Staff were still waiting on the fire department when the show was scheduled to start.  No alarm was pulled when the fire was discovered.  A member of the staff went onstage to make an announcement, but at first only said that the show was holding due to technical difficulties.  However, at this moment, the sirens of the fire trucks could be heard as they pulled up.  The staff member then said that they did have a small fire in the bathroom, but the fire department was taking care of it.

Don’t depend on your patrons or ushers to know what to do during a fire alarm

The Dodge Theatre (now the Comerica Theatre) in Phoenix, AZ had its fire alarm activated in July of 2008. What should have resulted was a full evacuation of patrons from the building. Instead, few patrons exited, none were told to evacuate, and those that exited were asked to return, with the alarms still going off.

It doesn’t matter if you think it is a false alarm, and it doesn’t matter if it is a false alarm: get those people out the door (heck, use it as an opportunity to test your evacuation procedures). Don’t assume they will move on their own. As this video clearly shows (and I have personally witnessed on another occasion) a mass of people will hesitate and wait for specific instructions, especially if no threat is visible.  In this case, theatre staff failed to protect their audience.

I really like the idea of thinking of a false alarm as a chance to test evacuation procedures rather than just a inconvenient waste of time. If you’re not in your own home venue, make a point of knowing where everyone needs to go in case the alarm goes off. Especially if it’s likely that you’ll be at the mic or otherwise in a position to get people moving in the right direction.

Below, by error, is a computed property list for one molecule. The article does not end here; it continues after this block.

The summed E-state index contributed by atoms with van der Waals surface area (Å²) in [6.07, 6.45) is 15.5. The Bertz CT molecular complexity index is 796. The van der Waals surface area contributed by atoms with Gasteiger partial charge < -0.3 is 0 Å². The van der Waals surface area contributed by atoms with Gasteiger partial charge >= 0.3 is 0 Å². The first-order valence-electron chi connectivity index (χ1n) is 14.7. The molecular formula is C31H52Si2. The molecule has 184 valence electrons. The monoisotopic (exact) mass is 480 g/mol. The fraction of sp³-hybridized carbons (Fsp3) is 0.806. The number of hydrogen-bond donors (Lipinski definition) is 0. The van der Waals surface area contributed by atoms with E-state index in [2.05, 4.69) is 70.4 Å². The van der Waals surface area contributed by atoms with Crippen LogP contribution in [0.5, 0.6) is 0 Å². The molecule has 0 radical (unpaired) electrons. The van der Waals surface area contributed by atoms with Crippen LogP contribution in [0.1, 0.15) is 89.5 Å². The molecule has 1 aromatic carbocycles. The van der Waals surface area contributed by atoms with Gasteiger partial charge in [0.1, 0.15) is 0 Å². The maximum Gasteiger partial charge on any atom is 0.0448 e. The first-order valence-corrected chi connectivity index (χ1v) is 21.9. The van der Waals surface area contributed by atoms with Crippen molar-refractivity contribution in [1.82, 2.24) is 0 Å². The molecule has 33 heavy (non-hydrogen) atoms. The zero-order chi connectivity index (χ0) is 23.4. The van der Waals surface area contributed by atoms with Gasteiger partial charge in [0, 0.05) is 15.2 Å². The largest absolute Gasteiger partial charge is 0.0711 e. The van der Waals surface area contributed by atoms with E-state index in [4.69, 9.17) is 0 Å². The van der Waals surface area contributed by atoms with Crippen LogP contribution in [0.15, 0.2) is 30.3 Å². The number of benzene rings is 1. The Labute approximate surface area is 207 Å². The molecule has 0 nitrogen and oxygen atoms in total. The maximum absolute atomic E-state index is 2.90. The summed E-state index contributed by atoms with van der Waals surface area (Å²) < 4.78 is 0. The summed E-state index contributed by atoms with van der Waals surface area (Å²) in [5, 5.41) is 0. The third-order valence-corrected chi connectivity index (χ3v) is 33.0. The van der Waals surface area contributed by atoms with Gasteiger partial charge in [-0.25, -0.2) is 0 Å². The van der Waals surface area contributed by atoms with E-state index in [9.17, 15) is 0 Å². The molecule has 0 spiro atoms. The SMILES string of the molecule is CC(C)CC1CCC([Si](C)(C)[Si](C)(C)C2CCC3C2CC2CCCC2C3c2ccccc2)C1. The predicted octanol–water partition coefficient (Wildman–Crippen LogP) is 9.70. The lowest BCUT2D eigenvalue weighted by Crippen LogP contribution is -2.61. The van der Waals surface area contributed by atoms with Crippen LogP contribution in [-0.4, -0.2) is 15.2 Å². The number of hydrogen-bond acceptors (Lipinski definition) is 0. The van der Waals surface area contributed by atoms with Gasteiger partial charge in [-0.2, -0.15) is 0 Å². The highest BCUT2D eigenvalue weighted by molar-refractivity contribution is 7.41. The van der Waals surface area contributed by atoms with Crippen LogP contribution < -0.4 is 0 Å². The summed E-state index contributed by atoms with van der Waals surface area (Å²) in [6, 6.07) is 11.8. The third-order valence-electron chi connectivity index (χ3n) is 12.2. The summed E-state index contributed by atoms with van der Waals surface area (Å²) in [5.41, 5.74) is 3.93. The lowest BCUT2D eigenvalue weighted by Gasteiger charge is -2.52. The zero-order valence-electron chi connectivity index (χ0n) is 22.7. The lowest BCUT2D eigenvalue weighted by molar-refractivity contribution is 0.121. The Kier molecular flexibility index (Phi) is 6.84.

Might Have Missed List (12/19/10)

Make A Living Writing — Things I Learned During Webinar Fail

Going with a new platform is risky. Anne and I really wanted to start with a free platform because we didn’t know how many tickets we’d sell. But Freebinar had a fatal flaw — it just happened to have a massive dial-in phone line failure at the time of our Webinar. None of us could get on the call. They fixed it right after we finished. So…that didn’t help, and caused about a 12-minute start delay while we tried to figure out a solution.

No matter how many things you nail down, there’ll be one thing you don’t. Years ago, an engineer told me happiness is redundant systems. I took many precations — I had Comcast out to doublecheck my connection the day before. I used a hard-wired mouse instead of my usual battery-powered wireless one. But we still neglected to do one thing that might have saved us — we could have gotten Anne another Freebinar account, with another phone number. That would have given us another shot at staying live.

Backstage at BackstageJobs —Don’t surprise your crew

Honestly, what reason could anyone have for not telling the the crew about these things in advance?  What good does it do to hold onto this information?  Assuming they “can just do it” falls along the lines of “theatre is magic.”  Theatre is magical: to experience.  But we’re not using magic to create it, we’re using plans, schedules, computers, gravity, acoustics, and timed choreography (yes, backstage).  Throwing a sudden change into this can be a problem, but throwing a planned change at us suddenly makes us mad.  Why?  Because if we had known about it, we could have done it better.